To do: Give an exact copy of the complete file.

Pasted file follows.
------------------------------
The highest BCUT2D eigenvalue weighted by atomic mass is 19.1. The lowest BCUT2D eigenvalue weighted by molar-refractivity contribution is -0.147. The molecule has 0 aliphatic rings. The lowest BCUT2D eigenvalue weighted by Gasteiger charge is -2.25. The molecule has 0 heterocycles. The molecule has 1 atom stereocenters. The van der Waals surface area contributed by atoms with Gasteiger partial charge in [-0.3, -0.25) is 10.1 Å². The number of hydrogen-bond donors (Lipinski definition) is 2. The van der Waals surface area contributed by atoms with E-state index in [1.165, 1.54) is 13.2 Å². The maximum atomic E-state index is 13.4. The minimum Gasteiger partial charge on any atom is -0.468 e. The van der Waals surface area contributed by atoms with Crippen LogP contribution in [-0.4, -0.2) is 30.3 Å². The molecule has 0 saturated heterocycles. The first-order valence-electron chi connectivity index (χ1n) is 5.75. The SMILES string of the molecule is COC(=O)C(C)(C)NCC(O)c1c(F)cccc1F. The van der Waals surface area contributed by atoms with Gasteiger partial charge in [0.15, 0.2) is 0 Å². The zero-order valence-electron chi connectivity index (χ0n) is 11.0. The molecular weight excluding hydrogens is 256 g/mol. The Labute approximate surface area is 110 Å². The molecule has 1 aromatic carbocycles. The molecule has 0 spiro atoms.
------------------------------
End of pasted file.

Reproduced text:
The highest BCUT2D eigenvalue weighted by atomic mass is 19.1. The lowest BCUT2D eigenvalue weighted by molar-refractivity contribution is -0.147. The molecule has 0 aliphatic rings. The lowest BCUT2D eigenvalue weighted by Gasteiger charge is -2.25. The molecule has 0 heterocycles. The molecule has 1 atom stereocenters. The van der Waals surface area contributed by atoms with Gasteiger partial charge in [-0.3, -0.25) is 10.1 Å². The number of hydrogen-bond donors (Lipinski definition) is 2. The van der Waals surface area contributed by atoms with E-state index in [1.165, 1.54) is 13.2 Å². The maximum atomic E-state index is 13.4. The minimum Gasteiger partial charge on any atom is -0.468 e. The van der Waals surface area contributed by atoms with Crippen LogP contribution in [-0.4, -0.2) is 30.3 Å². The molecule has 0 saturated heterocycles. The first-order valence-electron chi connectivity index (χ1n) is 5.75. The SMILES string of the molecule is COC(=O)C(C)(C)NCC(O)c1c(F)cccc1F. The van der Waals surface area contributed by atoms with Gasteiger partial charge in [0.15, 0.2) is 0 Å². The zero-order valence-electron chi connectivity index (χ0n) is 11.0. The molecular weight excluding hydrogens is 256 g/mol. The Labute approximate surface area is 110 Å². The molecule has 1 aromatic carbocycles. The molecule has 0 spiro atoms.